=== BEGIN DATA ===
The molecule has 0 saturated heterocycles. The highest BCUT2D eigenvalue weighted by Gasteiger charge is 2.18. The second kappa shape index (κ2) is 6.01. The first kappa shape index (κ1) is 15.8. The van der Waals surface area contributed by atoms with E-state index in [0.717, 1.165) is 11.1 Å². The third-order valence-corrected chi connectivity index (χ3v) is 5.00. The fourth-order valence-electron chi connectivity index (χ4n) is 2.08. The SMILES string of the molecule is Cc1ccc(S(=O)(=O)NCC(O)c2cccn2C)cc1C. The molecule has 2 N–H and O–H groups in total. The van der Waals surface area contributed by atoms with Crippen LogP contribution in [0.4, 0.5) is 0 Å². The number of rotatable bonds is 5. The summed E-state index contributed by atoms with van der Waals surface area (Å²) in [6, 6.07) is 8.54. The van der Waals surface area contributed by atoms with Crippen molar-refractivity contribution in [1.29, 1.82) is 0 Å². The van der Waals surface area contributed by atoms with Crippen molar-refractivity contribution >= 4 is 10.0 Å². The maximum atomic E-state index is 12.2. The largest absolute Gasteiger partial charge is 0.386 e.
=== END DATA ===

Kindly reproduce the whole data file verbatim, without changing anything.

The molecule has 0 saturated heterocycles. The highest BCUT2D eigenvalue weighted by Gasteiger charge is 2.18. The second kappa shape index (κ2) is 6.01. The first kappa shape index (κ1) is 15.8. The van der Waals surface area contributed by atoms with E-state index in [0.717, 1.165) is 11.1 Å². The third-order valence-corrected chi connectivity index (χ3v) is 5.00. The fourth-order valence-electron chi connectivity index (χ4n) is 2.08. The SMILES string of the molecule is Cc1ccc(S(=O)(=O)NCC(O)c2cccn2C)cc1C. The molecule has 2 N–H and O–H groups in total. The van der Waals surface area contributed by atoms with Crippen LogP contribution in [0.4, 0.5) is 0 Å². The number of rotatable bonds is 5. The summed E-state index contributed by atoms with van der Waals surface area (Å²) in [6, 6.07) is 8.54. The van der Waals surface area contributed by atoms with Crippen molar-refractivity contribution in [1.29, 1.82) is 0 Å². The van der Waals surface area contributed by atoms with Crippen molar-refractivity contribution >= 4 is 10.0 Å². The maximum atomic E-state index is 12.2. The largest absolute Gasteiger partial charge is 0.386 e.